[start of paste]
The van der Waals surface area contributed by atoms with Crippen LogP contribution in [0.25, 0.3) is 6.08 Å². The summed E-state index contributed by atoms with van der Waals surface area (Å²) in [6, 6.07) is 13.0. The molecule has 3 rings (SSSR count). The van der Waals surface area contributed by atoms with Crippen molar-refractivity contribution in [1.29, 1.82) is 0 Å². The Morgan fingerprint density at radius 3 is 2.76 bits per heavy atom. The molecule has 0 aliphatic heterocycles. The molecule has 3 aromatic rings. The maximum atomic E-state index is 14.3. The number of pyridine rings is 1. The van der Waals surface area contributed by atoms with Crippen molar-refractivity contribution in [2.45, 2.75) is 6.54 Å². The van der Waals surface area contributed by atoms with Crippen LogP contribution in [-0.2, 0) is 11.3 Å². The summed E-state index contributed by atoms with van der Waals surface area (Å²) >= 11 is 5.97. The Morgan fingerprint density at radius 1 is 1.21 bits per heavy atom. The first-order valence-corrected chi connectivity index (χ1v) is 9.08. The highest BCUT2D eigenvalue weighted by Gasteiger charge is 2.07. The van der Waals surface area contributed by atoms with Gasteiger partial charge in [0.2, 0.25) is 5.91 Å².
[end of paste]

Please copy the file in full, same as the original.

The van der Waals surface area contributed by atoms with Crippen LogP contribution in [0.25, 0.3) is 6.08 Å². The summed E-state index contributed by atoms with van der Waals surface area (Å²) in [6, 6.07) is 13.0. The molecule has 3 rings (SSSR count). The van der Waals surface area contributed by atoms with Crippen molar-refractivity contribution in [1.29, 1.82) is 0 Å². The Morgan fingerprint density at radius 3 is 2.76 bits per heavy atom. The molecule has 0 aliphatic heterocycles. The molecule has 3 aromatic rings. The maximum atomic E-state index is 14.3. The number of pyridine rings is 1. The van der Waals surface area contributed by atoms with Crippen molar-refractivity contribution in [2.45, 2.75) is 6.54 Å². The van der Waals surface area contributed by atoms with Crippen LogP contribution in [-0.2, 0) is 11.3 Å². The summed E-state index contributed by atoms with van der Waals surface area (Å²) >= 11 is 5.97. The Morgan fingerprint density at radius 1 is 1.21 bits per heavy atom. The first-order valence-corrected chi connectivity index (χ1v) is 9.08. The highest BCUT2D eigenvalue weighted by Gasteiger charge is 2.07. The van der Waals surface area contributed by atoms with Gasteiger partial charge in [0.2, 0.25) is 5.91 Å².